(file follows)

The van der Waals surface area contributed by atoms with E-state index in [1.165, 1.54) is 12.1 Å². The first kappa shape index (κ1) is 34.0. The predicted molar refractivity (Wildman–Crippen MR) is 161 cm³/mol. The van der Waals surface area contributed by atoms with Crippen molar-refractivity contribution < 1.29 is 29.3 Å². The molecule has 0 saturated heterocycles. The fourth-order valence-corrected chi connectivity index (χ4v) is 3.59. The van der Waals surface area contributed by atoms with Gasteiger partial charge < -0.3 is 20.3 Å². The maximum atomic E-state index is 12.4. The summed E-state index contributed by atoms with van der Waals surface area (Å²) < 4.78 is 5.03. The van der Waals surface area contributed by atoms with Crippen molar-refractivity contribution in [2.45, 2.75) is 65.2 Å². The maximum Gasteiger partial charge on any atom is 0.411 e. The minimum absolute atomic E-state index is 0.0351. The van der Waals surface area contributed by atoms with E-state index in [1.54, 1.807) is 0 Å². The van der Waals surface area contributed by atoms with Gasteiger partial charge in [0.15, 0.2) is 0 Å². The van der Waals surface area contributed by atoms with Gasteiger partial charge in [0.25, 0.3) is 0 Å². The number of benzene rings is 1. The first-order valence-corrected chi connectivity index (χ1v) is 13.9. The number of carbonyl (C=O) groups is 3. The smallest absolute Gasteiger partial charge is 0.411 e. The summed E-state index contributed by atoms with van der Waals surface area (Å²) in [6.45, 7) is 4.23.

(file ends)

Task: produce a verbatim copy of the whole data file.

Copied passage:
The van der Waals surface area contributed by atoms with E-state index in [1.165, 1.54) is 12.1 Å². The first kappa shape index (κ1) is 34.0. The predicted molar refractivity (Wildman–Crippen MR) is 161 cm³/mol. The van der Waals surface area contributed by atoms with Crippen molar-refractivity contribution < 1.29 is 29.3 Å². The molecule has 0 saturated heterocycles. The fourth-order valence-corrected chi connectivity index (χ4v) is 3.59. The van der Waals surface area contributed by atoms with Gasteiger partial charge < -0.3 is 20.3 Å². The maximum atomic E-state index is 12.4. The summed E-state index contributed by atoms with van der Waals surface area (Å²) < 4.78 is 5.03. The van der Waals surface area contributed by atoms with Crippen molar-refractivity contribution in [2.45, 2.75) is 65.2 Å². The maximum Gasteiger partial charge on any atom is 0.411 e. The minimum absolute atomic E-state index is 0.0351. The van der Waals surface area contributed by atoms with E-state index in [1.54, 1.807) is 0 Å². The van der Waals surface area contributed by atoms with Gasteiger partial charge in [0.15, 0.2) is 0 Å². The van der Waals surface area contributed by atoms with Gasteiger partial charge in [0.25, 0.3) is 0 Å². The number of benzene rings is 1. The first-order valence-corrected chi connectivity index (χ1v) is 13.9. The number of carbonyl (C=O) groups is 3. The smallest absolute Gasteiger partial charge is 0.411 e. The summed E-state index contributed by atoms with van der Waals surface area (Å²) in [6.45, 7) is 4.23.